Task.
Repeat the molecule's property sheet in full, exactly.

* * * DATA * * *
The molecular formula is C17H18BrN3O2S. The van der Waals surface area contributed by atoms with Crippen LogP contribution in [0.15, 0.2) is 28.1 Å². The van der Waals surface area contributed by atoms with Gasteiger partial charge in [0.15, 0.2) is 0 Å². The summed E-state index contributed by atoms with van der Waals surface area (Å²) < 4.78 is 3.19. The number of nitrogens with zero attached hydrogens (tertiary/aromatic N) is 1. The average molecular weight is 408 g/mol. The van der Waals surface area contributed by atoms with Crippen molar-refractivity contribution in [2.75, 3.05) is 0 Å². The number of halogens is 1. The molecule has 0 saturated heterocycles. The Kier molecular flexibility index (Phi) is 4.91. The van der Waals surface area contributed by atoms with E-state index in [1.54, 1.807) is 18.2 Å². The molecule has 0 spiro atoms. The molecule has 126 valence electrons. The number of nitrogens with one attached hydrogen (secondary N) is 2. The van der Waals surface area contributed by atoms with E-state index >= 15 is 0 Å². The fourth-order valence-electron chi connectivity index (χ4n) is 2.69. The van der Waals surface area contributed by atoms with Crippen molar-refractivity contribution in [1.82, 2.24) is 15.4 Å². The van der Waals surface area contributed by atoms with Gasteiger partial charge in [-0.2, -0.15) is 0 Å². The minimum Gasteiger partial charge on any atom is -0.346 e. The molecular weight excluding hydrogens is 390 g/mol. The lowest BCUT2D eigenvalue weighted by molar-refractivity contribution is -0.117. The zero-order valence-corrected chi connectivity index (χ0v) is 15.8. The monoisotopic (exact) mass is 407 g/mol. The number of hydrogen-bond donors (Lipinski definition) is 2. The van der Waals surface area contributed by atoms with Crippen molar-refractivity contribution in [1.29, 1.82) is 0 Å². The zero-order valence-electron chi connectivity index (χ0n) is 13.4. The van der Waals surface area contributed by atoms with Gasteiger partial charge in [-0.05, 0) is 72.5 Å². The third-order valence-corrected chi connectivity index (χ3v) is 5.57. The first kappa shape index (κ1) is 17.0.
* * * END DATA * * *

The molecular formula is C17H18BrN3O2S. The van der Waals surface area contributed by atoms with Crippen LogP contribution in [0.15, 0.2) is 28.1 Å². The van der Waals surface area contributed by atoms with Gasteiger partial charge in [0.15, 0.2) is 0 Å². The summed E-state index contributed by atoms with van der Waals surface area (Å²) < 4.78 is 3.19. The number of nitrogens with zero attached hydrogens (tertiary/aromatic N) is 1. The average molecular weight is 408 g/mol. The van der Waals surface area contributed by atoms with Crippen molar-refractivity contribution in [2.75, 3.05) is 0 Å². The number of halogens is 1. The molecule has 0 saturated heterocycles. The Kier molecular flexibility index (Phi) is 4.91. The van der Waals surface area contributed by atoms with E-state index in [1.54, 1.807) is 18.2 Å². The molecule has 0 spiro atoms. The molecule has 126 valence electrons. The number of nitrogens with one attached hydrogen (secondary N) is 2. The van der Waals surface area contributed by atoms with E-state index >= 15 is 0 Å². The fourth-order valence-electron chi connectivity index (χ4n) is 2.69. The van der Waals surface area contributed by atoms with Crippen molar-refractivity contribution in [1.82, 2.24) is 15.4 Å². The van der Waals surface area contributed by atoms with Gasteiger partial charge in [-0.2, -0.15) is 0 Å². The minimum Gasteiger partial charge on any atom is -0.346 e. The molecular weight excluding hydrogens is 390 g/mol. The lowest BCUT2D eigenvalue weighted by molar-refractivity contribution is -0.117. The zero-order valence-corrected chi connectivity index (χ0v) is 15.8. The monoisotopic (exact) mass is 407 g/mol. The number of hydrogen-bond donors (Lipinski definition) is 2. The van der Waals surface area contributed by atoms with Crippen molar-refractivity contribution in [1.29, 1.82) is 0 Å². The zero-order valence-electron chi connectivity index (χ0n) is 13.4. The van der Waals surface area contributed by atoms with Gasteiger partial charge in [-0.05, 0) is 72.5 Å². The third-order valence-corrected chi connectivity index (χ3v) is 5.57. The first kappa shape index (κ1) is 17.0.